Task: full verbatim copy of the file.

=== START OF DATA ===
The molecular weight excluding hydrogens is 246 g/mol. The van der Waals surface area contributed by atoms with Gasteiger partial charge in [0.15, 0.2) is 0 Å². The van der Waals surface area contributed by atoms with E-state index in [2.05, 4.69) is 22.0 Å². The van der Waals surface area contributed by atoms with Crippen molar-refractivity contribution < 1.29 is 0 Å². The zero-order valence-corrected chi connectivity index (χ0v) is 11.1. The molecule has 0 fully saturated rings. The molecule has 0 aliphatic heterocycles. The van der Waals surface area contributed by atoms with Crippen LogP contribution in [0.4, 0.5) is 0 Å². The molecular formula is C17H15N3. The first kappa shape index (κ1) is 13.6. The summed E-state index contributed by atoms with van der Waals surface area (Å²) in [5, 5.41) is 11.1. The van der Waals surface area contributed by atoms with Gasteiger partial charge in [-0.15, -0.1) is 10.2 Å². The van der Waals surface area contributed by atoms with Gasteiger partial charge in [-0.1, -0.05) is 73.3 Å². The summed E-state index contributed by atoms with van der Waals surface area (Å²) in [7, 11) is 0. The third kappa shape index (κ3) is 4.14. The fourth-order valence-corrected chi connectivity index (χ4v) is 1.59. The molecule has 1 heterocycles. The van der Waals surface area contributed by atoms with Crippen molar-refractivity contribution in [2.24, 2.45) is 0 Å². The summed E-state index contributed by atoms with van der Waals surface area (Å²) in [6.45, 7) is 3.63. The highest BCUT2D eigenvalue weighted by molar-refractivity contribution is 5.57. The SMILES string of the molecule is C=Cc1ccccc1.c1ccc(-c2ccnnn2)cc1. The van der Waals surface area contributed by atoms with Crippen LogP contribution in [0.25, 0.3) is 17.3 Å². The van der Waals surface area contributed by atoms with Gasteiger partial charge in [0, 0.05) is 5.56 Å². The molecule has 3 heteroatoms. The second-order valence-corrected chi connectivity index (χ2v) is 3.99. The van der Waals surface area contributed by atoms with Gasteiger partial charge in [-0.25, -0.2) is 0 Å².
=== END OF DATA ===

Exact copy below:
The molecular weight excluding hydrogens is 246 g/mol. The van der Waals surface area contributed by atoms with Gasteiger partial charge in [0.15, 0.2) is 0 Å². The van der Waals surface area contributed by atoms with E-state index in [2.05, 4.69) is 22.0 Å². The van der Waals surface area contributed by atoms with Crippen molar-refractivity contribution < 1.29 is 0 Å². The zero-order valence-corrected chi connectivity index (χ0v) is 11.1. The molecule has 0 fully saturated rings. The molecule has 0 aliphatic heterocycles. The van der Waals surface area contributed by atoms with Crippen LogP contribution in [0.4, 0.5) is 0 Å². The molecular formula is C17H15N3. The first kappa shape index (κ1) is 13.6. The summed E-state index contributed by atoms with van der Waals surface area (Å²) in [5, 5.41) is 11.1. The van der Waals surface area contributed by atoms with Gasteiger partial charge in [-0.15, -0.1) is 10.2 Å². The van der Waals surface area contributed by atoms with Gasteiger partial charge in [-0.1, -0.05) is 73.3 Å². The summed E-state index contributed by atoms with van der Waals surface area (Å²) in [7, 11) is 0. The third kappa shape index (κ3) is 4.14. The fourth-order valence-corrected chi connectivity index (χ4v) is 1.59. The molecule has 1 heterocycles. The van der Waals surface area contributed by atoms with Crippen molar-refractivity contribution in [2.24, 2.45) is 0 Å². The summed E-state index contributed by atoms with van der Waals surface area (Å²) in [6.45, 7) is 3.63. The highest BCUT2D eigenvalue weighted by molar-refractivity contribution is 5.57. The SMILES string of the molecule is C=Cc1ccccc1.c1ccc(-c2ccnnn2)cc1. The van der Waals surface area contributed by atoms with Crippen LogP contribution in [0.25, 0.3) is 17.3 Å². The van der Waals surface area contributed by atoms with Gasteiger partial charge in [0, 0.05) is 5.56 Å². The molecule has 3 heteroatoms. The second-order valence-corrected chi connectivity index (χ2v) is 3.99. The van der Waals surface area contributed by atoms with Gasteiger partial charge in [-0.25, -0.2) is 0 Å².